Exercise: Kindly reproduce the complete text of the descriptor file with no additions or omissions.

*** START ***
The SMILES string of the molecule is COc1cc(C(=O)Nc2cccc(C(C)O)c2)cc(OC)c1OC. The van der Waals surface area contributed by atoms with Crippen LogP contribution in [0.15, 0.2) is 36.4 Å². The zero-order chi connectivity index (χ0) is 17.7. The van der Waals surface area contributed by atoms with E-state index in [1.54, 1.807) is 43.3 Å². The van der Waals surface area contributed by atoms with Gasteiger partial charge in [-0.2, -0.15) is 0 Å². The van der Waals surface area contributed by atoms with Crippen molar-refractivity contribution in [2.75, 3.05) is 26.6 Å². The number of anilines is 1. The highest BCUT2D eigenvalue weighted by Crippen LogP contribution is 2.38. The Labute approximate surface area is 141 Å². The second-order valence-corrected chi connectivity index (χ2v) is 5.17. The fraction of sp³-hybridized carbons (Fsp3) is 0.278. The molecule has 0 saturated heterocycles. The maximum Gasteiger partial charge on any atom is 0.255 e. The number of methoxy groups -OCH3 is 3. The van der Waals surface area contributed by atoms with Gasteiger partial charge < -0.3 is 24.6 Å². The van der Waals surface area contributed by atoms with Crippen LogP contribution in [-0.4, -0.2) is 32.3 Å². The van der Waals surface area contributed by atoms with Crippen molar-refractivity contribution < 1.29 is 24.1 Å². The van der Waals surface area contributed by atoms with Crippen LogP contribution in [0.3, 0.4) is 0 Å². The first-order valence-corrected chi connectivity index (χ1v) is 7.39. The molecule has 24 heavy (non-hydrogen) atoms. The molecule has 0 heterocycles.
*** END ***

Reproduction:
The SMILES string of the molecule is COc1cc(C(=O)Nc2cccc(C(C)O)c2)cc(OC)c1OC. The van der Waals surface area contributed by atoms with Crippen LogP contribution in [0.15, 0.2) is 36.4 Å². The zero-order chi connectivity index (χ0) is 17.7. The van der Waals surface area contributed by atoms with E-state index in [1.54, 1.807) is 43.3 Å². The van der Waals surface area contributed by atoms with Gasteiger partial charge in [-0.2, -0.15) is 0 Å². The van der Waals surface area contributed by atoms with Crippen molar-refractivity contribution in [2.75, 3.05) is 26.6 Å². The number of anilines is 1. The highest BCUT2D eigenvalue weighted by Crippen LogP contribution is 2.38. The Labute approximate surface area is 141 Å². The second-order valence-corrected chi connectivity index (χ2v) is 5.17. The fraction of sp³-hybridized carbons (Fsp3) is 0.278. The molecule has 0 saturated heterocycles. The maximum Gasteiger partial charge on any atom is 0.255 e. The number of methoxy groups -OCH3 is 3. The van der Waals surface area contributed by atoms with Gasteiger partial charge < -0.3 is 24.6 Å². The van der Waals surface area contributed by atoms with Crippen LogP contribution in [-0.4, -0.2) is 32.3 Å². The van der Waals surface area contributed by atoms with Crippen molar-refractivity contribution < 1.29 is 24.1 Å². The van der Waals surface area contributed by atoms with Crippen LogP contribution in [0.3, 0.4) is 0 Å². The first-order valence-corrected chi connectivity index (χ1v) is 7.39. The molecule has 24 heavy (non-hydrogen) atoms. The molecule has 0 heterocycles.